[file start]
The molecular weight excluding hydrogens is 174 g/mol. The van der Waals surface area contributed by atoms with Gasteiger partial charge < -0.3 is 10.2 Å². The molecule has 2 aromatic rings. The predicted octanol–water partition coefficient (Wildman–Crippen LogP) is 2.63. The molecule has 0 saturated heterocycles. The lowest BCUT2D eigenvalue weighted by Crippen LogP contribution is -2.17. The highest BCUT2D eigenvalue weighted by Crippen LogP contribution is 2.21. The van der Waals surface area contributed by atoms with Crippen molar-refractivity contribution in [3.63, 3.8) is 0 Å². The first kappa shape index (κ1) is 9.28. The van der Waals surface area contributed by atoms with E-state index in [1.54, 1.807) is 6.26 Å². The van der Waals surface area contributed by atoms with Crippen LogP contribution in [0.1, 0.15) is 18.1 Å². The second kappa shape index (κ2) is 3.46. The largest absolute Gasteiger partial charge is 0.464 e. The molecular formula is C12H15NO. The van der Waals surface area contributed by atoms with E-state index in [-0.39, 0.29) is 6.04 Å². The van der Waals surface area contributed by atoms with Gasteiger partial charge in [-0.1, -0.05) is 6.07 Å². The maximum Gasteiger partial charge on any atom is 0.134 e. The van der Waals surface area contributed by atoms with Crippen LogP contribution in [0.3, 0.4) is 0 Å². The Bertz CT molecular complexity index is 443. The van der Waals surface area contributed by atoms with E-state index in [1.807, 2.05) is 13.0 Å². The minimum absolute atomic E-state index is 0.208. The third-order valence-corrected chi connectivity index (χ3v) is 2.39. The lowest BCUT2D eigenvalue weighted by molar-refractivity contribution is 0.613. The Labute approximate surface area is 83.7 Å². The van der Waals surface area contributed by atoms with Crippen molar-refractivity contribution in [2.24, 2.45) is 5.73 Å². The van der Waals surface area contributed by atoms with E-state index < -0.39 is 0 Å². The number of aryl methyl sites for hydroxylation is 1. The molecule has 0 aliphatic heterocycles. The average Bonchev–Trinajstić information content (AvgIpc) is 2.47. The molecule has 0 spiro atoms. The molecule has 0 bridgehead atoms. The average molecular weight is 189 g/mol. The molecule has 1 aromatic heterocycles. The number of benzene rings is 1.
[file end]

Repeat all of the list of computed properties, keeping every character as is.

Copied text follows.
The molecular weight excluding hydrogens is 174 g/mol. The van der Waals surface area contributed by atoms with Gasteiger partial charge < -0.3 is 10.2 Å². The molecule has 2 aromatic rings. The predicted octanol–water partition coefficient (Wildman–Crippen LogP) is 2.63. The molecule has 0 saturated heterocycles. The lowest BCUT2D eigenvalue weighted by Crippen LogP contribution is -2.17. The highest BCUT2D eigenvalue weighted by Crippen LogP contribution is 2.21. The van der Waals surface area contributed by atoms with Crippen molar-refractivity contribution in [3.63, 3.8) is 0 Å². The first kappa shape index (κ1) is 9.28. The van der Waals surface area contributed by atoms with E-state index in [1.54, 1.807) is 6.26 Å². The van der Waals surface area contributed by atoms with Crippen LogP contribution in [0.1, 0.15) is 18.1 Å². The second kappa shape index (κ2) is 3.46. The largest absolute Gasteiger partial charge is 0.464 e. The molecular formula is C12H15NO. The van der Waals surface area contributed by atoms with E-state index in [-0.39, 0.29) is 6.04 Å². The van der Waals surface area contributed by atoms with Gasteiger partial charge in [-0.1, -0.05) is 6.07 Å². The maximum Gasteiger partial charge on any atom is 0.134 e. The van der Waals surface area contributed by atoms with Crippen LogP contribution in [0.3, 0.4) is 0 Å². The Bertz CT molecular complexity index is 443. The van der Waals surface area contributed by atoms with E-state index in [1.807, 2.05) is 13.0 Å². The minimum absolute atomic E-state index is 0.208. The third-order valence-corrected chi connectivity index (χ3v) is 2.39. The lowest BCUT2D eigenvalue weighted by molar-refractivity contribution is 0.613. The Labute approximate surface area is 83.7 Å². The van der Waals surface area contributed by atoms with Crippen molar-refractivity contribution in [2.24, 2.45) is 5.73 Å². The van der Waals surface area contributed by atoms with E-state index < -0.39 is 0 Å². The number of aryl methyl sites for hydroxylation is 1. The molecule has 0 aliphatic heterocycles. The average Bonchev–Trinajstić information content (AvgIpc) is 2.47. The molecule has 0 spiro atoms. The molecule has 0 bridgehead atoms. The average molecular weight is 189 g/mol. The molecule has 1 aromatic heterocycles. The number of benzene rings is 1.